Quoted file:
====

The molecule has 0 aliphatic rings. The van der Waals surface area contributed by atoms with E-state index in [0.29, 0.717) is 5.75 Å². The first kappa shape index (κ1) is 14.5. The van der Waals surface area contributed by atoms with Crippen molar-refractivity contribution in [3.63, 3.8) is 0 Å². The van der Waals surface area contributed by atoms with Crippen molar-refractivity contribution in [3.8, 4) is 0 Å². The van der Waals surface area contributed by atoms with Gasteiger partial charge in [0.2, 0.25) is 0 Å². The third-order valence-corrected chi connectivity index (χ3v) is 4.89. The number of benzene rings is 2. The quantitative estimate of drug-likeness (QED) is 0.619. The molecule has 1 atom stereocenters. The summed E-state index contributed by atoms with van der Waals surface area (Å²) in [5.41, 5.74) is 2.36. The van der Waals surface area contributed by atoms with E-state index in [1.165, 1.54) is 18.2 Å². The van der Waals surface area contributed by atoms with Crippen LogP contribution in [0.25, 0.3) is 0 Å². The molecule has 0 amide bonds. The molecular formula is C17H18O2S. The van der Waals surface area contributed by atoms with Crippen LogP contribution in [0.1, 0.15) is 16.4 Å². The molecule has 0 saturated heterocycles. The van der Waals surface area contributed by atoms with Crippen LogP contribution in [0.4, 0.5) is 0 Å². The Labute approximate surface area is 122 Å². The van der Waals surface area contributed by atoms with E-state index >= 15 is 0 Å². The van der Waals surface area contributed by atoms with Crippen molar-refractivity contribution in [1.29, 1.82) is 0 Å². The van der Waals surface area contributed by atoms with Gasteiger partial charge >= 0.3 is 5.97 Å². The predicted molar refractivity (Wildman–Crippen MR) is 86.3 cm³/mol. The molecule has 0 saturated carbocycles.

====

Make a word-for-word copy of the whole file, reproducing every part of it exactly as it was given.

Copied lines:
The molecule has 0 aliphatic rings. The van der Waals surface area contributed by atoms with E-state index in [0.29, 0.717) is 5.75 Å². The first kappa shape index (κ1) is 14.5. The van der Waals surface area contributed by atoms with Crippen molar-refractivity contribution in [3.63, 3.8) is 0 Å². The van der Waals surface area contributed by atoms with Crippen molar-refractivity contribution in [3.8, 4) is 0 Å². The van der Waals surface area contributed by atoms with Gasteiger partial charge in [0.2, 0.25) is 0 Å². The third-order valence-corrected chi connectivity index (χ3v) is 4.89. The number of benzene rings is 2. The quantitative estimate of drug-likeness (QED) is 0.619. The molecule has 1 atom stereocenters. The summed E-state index contributed by atoms with van der Waals surface area (Å²) in [5.41, 5.74) is 2.36. The van der Waals surface area contributed by atoms with E-state index in [1.165, 1.54) is 18.2 Å². The van der Waals surface area contributed by atoms with Crippen LogP contribution in [0.25, 0.3) is 0 Å². The molecule has 0 amide bonds. The molecular formula is C17H18O2S. The van der Waals surface area contributed by atoms with Crippen LogP contribution in [0.1, 0.15) is 16.4 Å². The molecule has 0 saturated heterocycles. The van der Waals surface area contributed by atoms with Crippen LogP contribution in [0.4, 0.5) is 0 Å². The Labute approximate surface area is 122 Å². The van der Waals surface area contributed by atoms with E-state index >= 15 is 0 Å². The van der Waals surface area contributed by atoms with Crippen molar-refractivity contribution in [1.29, 1.82) is 0 Å². The van der Waals surface area contributed by atoms with Gasteiger partial charge >= 0.3 is 5.97 Å². The predicted molar refractivity (Wildman–Crippen MR) is 86.3 cm³/mol. The molecule has 0 saturated carbocycles.